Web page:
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News Release

March 26, 2013

The Interlink Alliance hosts African American Male Roundtable 

Presidents and chancellors from the nine Interlink Alliance member institutions will address "African American Males in Higher Education: A Policy Discussion," Tuesday, April 2, at the University of Maryland Baltimore County (UMBC).

Hosted by Ohio University President Roderick J. McDavis and The Interlink Alliance Chair and Wilberforce University President Patricia Hardaway, the conference will convene planning sessions to discuss policy needed at the state and federal level for the success of African American males in higher education. Highlighting the conference will be a keynote address by Dr. Karl W. Reid, senior vice president for Academic Programs and Strategic Initiatives at the United Negro College Fund and UMBC President Freeman Hrabowski, III.

“Data indicates that African American males continue to be significantly underrepresented in higher education, supporting the need for a more focused national conversation on federal and state policies which would help to reverse this disturbing trend,” McDavis said. “At The Interlink Alliance’s African American Male Roundtable, we are seeking policy solutions that will raise expectations, advance academic engagement and provide financial support for African American males, paving the way for their future success.”

The Interlink Alliance, a consortium of nine colleges and universities, was established to develop and promote faculty and student development, leadership development, research collaboration, faculty and student exchanges, as well as an African-American Male Initiative. Other goals of The Interlink Alliance include expanding student pipelines, developing new teaching strategies, improving infrastructure and raising awareness about issues affecting higher education.

Roundtable objectives include proposing strategic policy at the state and federal level to prepare African American males to be competitive and successful in an educated and diverse workforce; develop ideas leading to policies addressing the needs of African American males and developing plans to commission a paper from the roundtable that will have policy implications at the state and federal levels, among others.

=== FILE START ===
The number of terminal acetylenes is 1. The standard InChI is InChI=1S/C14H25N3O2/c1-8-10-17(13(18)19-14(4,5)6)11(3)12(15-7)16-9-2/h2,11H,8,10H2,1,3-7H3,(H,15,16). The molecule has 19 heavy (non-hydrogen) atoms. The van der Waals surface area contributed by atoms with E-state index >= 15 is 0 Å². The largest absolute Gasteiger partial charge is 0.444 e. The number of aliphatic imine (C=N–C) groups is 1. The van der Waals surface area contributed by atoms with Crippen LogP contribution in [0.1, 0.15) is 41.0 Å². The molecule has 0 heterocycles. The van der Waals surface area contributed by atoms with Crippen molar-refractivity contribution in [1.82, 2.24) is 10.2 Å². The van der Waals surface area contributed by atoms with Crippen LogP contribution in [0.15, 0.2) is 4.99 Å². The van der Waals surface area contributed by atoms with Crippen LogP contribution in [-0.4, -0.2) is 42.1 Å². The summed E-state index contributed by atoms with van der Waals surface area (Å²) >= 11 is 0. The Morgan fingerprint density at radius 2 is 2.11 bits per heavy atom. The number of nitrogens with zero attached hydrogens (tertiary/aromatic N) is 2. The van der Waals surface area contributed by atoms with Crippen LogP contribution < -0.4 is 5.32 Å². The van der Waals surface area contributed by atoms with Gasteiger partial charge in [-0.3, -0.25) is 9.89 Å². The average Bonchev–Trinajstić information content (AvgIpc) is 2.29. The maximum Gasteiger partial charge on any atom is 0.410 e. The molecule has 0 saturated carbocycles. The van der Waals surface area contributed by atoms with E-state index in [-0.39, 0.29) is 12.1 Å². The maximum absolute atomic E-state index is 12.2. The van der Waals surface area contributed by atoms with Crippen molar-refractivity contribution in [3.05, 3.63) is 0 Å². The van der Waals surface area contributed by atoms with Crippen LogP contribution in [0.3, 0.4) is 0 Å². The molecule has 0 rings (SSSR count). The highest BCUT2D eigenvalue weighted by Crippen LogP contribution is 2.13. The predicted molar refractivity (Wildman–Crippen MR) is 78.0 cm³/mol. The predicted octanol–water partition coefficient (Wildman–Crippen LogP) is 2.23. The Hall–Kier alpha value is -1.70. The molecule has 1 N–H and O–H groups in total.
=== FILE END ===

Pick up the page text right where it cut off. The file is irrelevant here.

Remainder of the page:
Throughout his career, Reid has been a leading advocate for increasing education access for minority and low income youth. At UNCF, Reid is responsible for implementing strategies to develop and fund educational, research and capacity-building programs for its 39-member historically black colleges and universities (HBCUs). Additionally, he leads initiatives for the scholarship and internship programs for the 8,000 UNCH scholarship students in 900 colleges and universities around the country. Prior to his tenure with UNCF, Reid served as Associate Dean of Undergraduate Education at the Massachusetts Institute of Technology (MIT) and assistant to the Chancellor for Diversity and director of the Office of Minority Education, where he was responsible for the academic performance and leadership development of over 800 minority students.

Hrabowski has served as president of UMBC since 1992 and was recently named by U.S. President Barak Obama to chair the newly created President's Advisory Commission on Educational Excellence for African Americans. He chaired the National Academies’ committee that produced the recent report, Expanding Underrepresented Minority Participation: America’s Science and Technology Talent at the Crossroads, and in 2008, was named one of America’s Best Leaders by U.S. News & World Report, which ranked UMBC the nation’s top “Up and Coming” university the past four years (2009-12). Hrabowski serves as a consultant to the National Science Foundation, the National Institutes of Health, the National Academies, and universities and school systems nationally.

In addition to Ohio University, members of the Interlink Alliance are Hampton University in Hampton, Virginia; Wilberforce University and Central State University in Wilberforce, Ohio; Johnson C. Smith University in Charlotte, North Carolina; North Carolina Central University in Durham; South Carolina State University in Orangeburg; and Virginia State University in Petersburg.

The Interlink Alliance holds as its central purpose the development and preparation of African-American students to learn, live, and lead in the 21st Century. Drawing on an historic legacy of access and opportunity, member institutions will leverage synergistic strengths to foster student and faculty development. The alliance’s mission is to recruit, retain, and encourage talented individuals to achieve their full potential for the betterment of community and society.

Additional conference details and background information is available at:

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